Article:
Abdul Rasool Syed

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“Make America great again” a slogan that formed the nucleus of trump’s electoral campaign vividly suggests that America is no more a great country. It is, in fact, an implicit admission that U.S is gradually losing its clout in international politics and hence, its image as a sole superpower of the world has virtually tarnished. Let me rephrase this connotation; it means that the era of unipolar world is over and the world has now transitioned to a multipolarirty.

Currently, new power centers are emerging in transnational political landscape. China, Russia, India and Turkey are excessively engaged to carve a niche for them in evolving international order. Most importantly, with China and Russia’s mushrooming proximity, balance of power is now shifting from west to east. Former United States (US) Secretary of State, Hillary Clinton at her state visit to New Zealand was one of the first to observe “a shifting balance of power to a more multi-polar world as opposed to the Cold War model of a bipolar world”. This conspicuous change in multi-national political setup was also realized by Ban ki Moon, the then secretary- General of United Nations who stated at Stanford University in 2013 that we have begun to “move increasingly and irreversibly to a multi-polar world”. Russian Foreign Minister, Sergei Lavrov, also declared at the Russia-China Conference 2016 that “international relations have entered into a conceptually new historical stage that consists in the emergence of a multi-polar world order and reflects the strengthening of new centers of economic development and power”.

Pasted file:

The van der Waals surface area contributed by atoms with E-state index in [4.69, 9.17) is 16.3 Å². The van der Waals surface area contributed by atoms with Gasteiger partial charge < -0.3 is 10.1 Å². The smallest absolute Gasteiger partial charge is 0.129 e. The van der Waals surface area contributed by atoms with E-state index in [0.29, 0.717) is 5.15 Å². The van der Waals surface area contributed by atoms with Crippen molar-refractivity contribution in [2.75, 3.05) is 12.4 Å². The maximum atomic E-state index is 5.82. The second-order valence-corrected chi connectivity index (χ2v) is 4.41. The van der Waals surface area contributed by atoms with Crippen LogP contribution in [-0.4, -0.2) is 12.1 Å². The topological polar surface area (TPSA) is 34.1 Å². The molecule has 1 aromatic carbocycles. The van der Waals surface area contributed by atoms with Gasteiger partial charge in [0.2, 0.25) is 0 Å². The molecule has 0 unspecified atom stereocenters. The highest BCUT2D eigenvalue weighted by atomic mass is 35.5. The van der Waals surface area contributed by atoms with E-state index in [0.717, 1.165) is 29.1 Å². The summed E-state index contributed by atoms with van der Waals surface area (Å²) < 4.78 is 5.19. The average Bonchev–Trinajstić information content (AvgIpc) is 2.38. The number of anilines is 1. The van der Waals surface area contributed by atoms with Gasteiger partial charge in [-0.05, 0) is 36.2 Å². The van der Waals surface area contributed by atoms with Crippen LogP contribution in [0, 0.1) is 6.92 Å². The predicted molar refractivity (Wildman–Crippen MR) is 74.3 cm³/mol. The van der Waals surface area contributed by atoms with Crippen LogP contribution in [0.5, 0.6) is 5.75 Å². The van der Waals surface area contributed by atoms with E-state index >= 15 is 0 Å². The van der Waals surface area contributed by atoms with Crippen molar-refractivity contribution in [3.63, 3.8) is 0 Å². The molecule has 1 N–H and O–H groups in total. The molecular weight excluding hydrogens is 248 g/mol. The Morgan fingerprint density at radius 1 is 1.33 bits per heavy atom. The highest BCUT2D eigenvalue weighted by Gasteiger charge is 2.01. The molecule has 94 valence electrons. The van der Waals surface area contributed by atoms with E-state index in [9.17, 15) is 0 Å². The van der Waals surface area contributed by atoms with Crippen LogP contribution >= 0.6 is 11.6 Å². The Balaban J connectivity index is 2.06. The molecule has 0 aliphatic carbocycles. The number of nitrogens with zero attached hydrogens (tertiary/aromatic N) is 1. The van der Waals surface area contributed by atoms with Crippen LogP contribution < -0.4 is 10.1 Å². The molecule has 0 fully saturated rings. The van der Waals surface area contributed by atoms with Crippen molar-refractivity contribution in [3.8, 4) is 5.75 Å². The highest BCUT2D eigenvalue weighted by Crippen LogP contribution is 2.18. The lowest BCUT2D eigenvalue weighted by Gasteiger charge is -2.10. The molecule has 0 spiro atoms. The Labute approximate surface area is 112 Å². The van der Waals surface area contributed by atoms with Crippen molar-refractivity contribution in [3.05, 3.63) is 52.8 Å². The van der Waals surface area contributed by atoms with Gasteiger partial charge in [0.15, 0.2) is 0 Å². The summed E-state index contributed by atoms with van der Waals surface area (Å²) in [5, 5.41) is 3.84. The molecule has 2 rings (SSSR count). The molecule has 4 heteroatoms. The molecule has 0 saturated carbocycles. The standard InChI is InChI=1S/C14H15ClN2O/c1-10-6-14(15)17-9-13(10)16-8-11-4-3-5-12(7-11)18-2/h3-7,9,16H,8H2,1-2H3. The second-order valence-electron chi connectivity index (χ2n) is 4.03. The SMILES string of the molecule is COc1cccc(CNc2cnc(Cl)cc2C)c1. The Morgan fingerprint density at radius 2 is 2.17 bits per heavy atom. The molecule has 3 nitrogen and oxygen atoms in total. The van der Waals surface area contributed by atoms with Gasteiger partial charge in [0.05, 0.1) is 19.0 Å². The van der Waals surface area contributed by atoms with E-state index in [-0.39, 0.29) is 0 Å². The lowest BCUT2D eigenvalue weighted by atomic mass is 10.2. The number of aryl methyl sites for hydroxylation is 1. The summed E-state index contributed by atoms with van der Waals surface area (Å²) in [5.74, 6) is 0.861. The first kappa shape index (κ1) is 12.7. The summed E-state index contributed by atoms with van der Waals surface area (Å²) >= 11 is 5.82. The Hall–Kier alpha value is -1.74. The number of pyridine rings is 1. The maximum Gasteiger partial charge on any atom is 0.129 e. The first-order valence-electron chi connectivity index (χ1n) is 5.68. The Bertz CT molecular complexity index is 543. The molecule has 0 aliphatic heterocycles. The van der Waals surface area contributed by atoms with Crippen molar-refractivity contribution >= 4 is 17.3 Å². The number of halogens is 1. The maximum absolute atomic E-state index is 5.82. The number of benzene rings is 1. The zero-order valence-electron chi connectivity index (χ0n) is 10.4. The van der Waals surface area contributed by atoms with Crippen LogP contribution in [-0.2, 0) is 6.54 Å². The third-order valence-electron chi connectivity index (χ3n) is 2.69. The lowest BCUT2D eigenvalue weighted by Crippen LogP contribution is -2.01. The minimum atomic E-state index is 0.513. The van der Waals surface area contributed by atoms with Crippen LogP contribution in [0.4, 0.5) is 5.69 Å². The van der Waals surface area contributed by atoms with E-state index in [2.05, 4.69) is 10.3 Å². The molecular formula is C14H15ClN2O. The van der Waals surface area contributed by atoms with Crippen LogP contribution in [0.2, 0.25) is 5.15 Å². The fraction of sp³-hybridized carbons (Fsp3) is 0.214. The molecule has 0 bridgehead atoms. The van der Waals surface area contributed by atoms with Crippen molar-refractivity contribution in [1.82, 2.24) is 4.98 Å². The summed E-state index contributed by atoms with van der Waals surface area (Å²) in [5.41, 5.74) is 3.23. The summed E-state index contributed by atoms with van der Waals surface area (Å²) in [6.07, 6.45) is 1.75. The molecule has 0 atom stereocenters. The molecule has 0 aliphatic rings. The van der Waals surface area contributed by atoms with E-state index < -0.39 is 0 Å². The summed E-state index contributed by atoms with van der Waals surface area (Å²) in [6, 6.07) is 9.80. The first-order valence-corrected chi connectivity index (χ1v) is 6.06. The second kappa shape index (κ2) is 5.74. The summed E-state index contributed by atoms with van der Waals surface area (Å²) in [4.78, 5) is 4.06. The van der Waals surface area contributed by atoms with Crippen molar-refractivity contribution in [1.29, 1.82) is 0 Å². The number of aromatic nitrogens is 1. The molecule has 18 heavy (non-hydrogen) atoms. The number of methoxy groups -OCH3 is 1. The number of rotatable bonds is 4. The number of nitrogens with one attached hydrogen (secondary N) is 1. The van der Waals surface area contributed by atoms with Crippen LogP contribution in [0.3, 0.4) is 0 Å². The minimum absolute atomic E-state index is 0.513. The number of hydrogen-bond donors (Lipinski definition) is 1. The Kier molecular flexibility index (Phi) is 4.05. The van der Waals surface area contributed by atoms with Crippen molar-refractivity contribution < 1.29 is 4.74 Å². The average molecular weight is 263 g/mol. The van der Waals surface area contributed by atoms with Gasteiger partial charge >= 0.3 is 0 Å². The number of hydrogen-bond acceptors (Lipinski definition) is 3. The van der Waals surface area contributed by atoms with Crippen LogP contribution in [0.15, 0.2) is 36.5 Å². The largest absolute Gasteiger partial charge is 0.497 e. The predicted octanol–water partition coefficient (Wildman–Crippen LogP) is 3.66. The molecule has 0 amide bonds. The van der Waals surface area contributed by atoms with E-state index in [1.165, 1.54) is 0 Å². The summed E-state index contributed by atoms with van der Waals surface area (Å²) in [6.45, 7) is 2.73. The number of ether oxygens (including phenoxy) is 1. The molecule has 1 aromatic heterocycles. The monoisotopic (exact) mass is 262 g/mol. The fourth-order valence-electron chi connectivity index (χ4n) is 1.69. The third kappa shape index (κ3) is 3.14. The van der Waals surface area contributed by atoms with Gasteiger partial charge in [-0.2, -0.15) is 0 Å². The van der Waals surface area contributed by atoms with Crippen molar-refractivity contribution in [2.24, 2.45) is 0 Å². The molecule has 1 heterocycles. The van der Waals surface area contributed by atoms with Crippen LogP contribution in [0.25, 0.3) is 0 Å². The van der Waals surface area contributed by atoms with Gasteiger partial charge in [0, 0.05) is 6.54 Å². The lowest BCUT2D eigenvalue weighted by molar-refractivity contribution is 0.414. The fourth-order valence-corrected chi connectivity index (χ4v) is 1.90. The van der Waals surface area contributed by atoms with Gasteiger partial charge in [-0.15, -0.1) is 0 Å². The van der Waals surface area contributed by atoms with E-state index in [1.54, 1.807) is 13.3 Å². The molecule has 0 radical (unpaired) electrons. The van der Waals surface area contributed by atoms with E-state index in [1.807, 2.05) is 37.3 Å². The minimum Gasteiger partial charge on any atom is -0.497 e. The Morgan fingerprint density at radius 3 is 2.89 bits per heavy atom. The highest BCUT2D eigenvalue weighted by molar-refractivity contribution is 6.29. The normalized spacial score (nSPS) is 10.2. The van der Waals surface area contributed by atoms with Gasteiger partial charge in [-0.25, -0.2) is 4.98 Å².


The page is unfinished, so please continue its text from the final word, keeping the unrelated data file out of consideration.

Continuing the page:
These manifestations of political spin doctors have since then revealed a general acceptance of the idea of multi-polar world as a concept that is inescapable political reality in the contemporary international dynamics.   However, when it comes to the transitions and inevitability of power structures, there is a little agreement among the international states.